On Obama's winning speech

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He showed a great amount of class in his respect for McCain and his hopes that they could work together in the future, which was extended to all Republicans in general.

Despite the fact that he ended his speech by invoking his God, I felt included and respected for my differences. He did this by noting the we citizens are not all the same, nor do we fall into conveniently labeled boxes or camps. He knows that we as a nation are far more complex than the "us or them" mentality which has prevailed for the past eight years. We are not homogenous, which makes us that much more difficult to lead than if we all fit into cookie-cutter molds. It takes a great man to realize this and work with this, rather than trying to make us into happy little Ken and Barbie dolls.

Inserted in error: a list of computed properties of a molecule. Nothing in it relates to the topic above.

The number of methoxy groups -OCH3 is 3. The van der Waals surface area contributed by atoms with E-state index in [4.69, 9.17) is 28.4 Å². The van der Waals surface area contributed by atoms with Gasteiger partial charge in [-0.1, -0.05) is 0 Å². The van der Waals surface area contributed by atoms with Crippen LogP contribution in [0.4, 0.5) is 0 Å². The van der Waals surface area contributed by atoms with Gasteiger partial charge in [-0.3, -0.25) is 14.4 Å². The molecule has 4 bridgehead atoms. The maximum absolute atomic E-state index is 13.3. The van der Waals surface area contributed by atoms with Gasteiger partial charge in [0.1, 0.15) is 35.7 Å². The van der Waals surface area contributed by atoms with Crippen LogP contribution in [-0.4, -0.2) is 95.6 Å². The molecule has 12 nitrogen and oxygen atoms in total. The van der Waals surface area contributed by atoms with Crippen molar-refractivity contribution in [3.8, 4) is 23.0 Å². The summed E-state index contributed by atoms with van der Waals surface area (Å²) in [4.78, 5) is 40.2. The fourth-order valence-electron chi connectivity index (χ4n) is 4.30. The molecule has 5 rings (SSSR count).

The new puppy for his daughter and reference to his grandmother were total "awww" factors.

The cynic in me wonders how long before far right wingnuts interpret his references to his "brothers and sisters" as Islamic innuendos. The cynic in me was also happily proven wrong in that voters, particularly us of the younger generation, are not apathetic as proven by the record voter turnout.

I am also pleased to see his encouragement of patriotism tempered by responsibility and accountability, which I feel has been lacking as of late.

Recognizing his limitations as a person is far more reassuring than McCain's "I can do everything" attitude. How so you ask? I would much rather have a president who knew his limitations and when to ask for help and/or bring in an expert than someone who thinks he knows what's best without listening to the facts and opinions from people who might know more than he does.

The optimist in me hopes that having elected our first African-American president will go a long way towards eliminating racism. The cynic in me worries about assassination attempts.

As we watched the coverage last night, Bronn mused, "Security must be pretty high."

I said, "I certainly hope so."